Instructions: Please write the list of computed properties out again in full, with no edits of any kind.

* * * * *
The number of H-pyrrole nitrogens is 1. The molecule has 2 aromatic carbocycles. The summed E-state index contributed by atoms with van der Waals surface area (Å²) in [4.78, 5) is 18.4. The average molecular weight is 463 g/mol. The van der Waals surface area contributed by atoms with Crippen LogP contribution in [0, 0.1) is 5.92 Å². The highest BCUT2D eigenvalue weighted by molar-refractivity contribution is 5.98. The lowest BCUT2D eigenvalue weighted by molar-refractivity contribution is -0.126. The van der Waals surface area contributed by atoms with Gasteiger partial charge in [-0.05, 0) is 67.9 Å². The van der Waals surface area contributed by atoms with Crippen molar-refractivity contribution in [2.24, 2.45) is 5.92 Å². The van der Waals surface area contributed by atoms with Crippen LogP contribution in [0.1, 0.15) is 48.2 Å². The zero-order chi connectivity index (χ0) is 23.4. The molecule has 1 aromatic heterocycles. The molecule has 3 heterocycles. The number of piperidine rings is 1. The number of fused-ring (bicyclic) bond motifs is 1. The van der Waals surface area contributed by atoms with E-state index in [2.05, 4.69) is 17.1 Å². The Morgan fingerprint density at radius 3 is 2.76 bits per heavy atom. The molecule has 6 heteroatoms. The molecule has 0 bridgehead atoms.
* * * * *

The number of H-pyrrole nitrogens is 1. The molecule has 2 aromatic carbocycles. The summed E-state index contributed by atoms with van der Waals surface area (Å²) in [4.78, 5) is 18.4. The average molecular weight is 463 g/mol. The van der Waals surface area contributed by atoms with Crippen LogP contribution in [0, 0.1) is 5.92 Å². The highest BCUT2D eigenvalue weighted by molar-refractivity contribution is 5.98. The lowest BCUT2D eigenvalue weighted by molar-refractivity contribution is -0.126. The van der Waals surface area contributed by atoms with Gasteiger partial charge in [-0.05, 0) is 67.9 Å². The van der Waals surface area contributed by atoms with Crippen molar-refractivity contribution in [2.24, 2.45) is 5.92 Å². The van der Waals surface area contributed by atoms with Crippen LogP contribution in [0.1, 0.15) is 48.2 Å². The zero-order chi connectivity index (χ0) is 23.4. The molecule has 1 aromatic heterocycles. The molecule has 3 heterocycles. The number of piperidine rings is 1. The number of fused-ring (bicyclic) bond motifs is 1. The van der Waals surface area contributed by atoms with E-state index in [2.05, 4.69) is 17.1 Å². The Morgan fingerprint density at radius 3 is 2.76 bits per heavy atom. The molecule has 6 heteroatoms. The molecule has 0 bridgehead atoms.